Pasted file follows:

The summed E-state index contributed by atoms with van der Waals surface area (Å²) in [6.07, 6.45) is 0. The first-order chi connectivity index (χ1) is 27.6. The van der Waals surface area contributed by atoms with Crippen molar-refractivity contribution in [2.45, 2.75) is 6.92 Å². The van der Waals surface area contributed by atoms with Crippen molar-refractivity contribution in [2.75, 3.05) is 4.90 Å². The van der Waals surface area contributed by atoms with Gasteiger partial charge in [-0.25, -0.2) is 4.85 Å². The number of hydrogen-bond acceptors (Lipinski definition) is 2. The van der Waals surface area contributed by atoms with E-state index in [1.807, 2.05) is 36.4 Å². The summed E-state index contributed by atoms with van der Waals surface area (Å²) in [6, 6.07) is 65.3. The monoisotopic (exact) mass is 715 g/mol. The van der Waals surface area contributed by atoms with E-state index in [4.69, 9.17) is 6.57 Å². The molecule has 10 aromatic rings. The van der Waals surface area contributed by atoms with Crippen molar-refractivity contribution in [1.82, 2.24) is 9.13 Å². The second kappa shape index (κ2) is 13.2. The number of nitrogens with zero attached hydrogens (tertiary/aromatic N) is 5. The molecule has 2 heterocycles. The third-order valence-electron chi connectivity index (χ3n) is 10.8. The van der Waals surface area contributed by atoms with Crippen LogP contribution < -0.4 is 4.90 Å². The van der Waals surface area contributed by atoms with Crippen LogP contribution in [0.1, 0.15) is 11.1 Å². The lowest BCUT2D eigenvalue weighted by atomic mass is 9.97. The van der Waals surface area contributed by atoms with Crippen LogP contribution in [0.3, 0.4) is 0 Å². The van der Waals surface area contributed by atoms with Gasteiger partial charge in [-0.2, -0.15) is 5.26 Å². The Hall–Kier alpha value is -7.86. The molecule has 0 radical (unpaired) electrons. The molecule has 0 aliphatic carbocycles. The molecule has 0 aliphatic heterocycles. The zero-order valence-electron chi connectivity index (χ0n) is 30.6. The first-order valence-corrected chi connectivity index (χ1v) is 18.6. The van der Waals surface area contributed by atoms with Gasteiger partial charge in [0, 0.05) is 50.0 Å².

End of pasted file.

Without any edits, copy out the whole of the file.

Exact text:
The summed E-state index contributed by atoms with van der Waals surface area (Å²) in [6.07, 6.45) is 0. The first-order chi connectivity index (χ1) is 27.6. The van der Waals surface area contributed by atoms with Crippen molar-refractivity contribution in [2.45, 2.75) is 6.92 Å². The van der Waals surface area contributed by atoms with Crippen molar-refractivity contribution in [2.75, 3.05) is 4.90 Å². The van der Waals surface area contributed by atoms with Gasteiger partial charge in [-0.25, -0.2) is 4.85 Å². The number of hydrogen-bond acceptors (Lipinski definition) is 2. The van der Waals surface area contributed by atoms with E-state index in [1.807, 2.05) is 36.4 Å². The summed E-state index contributed by atoms with van der Waals surface area (Å²) in [6, 6.07) is 65.3. The monoisotopic (exact) mass is 715 g/mol. The van der Waals surface area contributed by atoms with E-state index in [4.69, 9.17) is 6.57 Å². The molecule has 10 aromatic rings. The van der Waals surface area contributed by atoms with Crippen molar-refractivity contribution in [1.82, 2.24) is 9.13 Å². The second kappa shape index (κ2) is 13.2. The number of nitrogens with zero attached hydrogens (tertiary/aromatic N) is 5. The molecule has 2 heterocycles. The third-order valence-electron chi connectivity index (χ3n) is 10.8. The van der Waals surface area contributed by atoms with Crippen LogP contribution < -0.4 is 4.90 Å². The van der Waals surface area contributed by atoms with Crippen LogP contribution in [0.1, 0.15) is 11.1 Å². The lowest BCUT2D eigenvalue weighted by atomic mass is 9.97. The van der Waals surface area contributed by atoms with Crippen LogP contribution in [0.3, 0.4) is 0 Å². The van der Waals surface area contributed by atoms with Gasteiger partial charge in [-0.2, -0.15) is 5.26 Å². The Hall–Kier alpha value is -7.86. The molecule has 0 radical (unpaired) electrons. The molecule has 0 aliphatic carbocycles. The molecule has 0 aliphatic heterocycles. The zero-order valence-electron chi connectivity index (χ0n) is 30.6. The first-order valence-corrected chi connectivity index (χ1v) is 18.6. The van der Waals surface area contributed by atoms with Gasteiger partial charge in [0, 0.05) is 50.0 Å².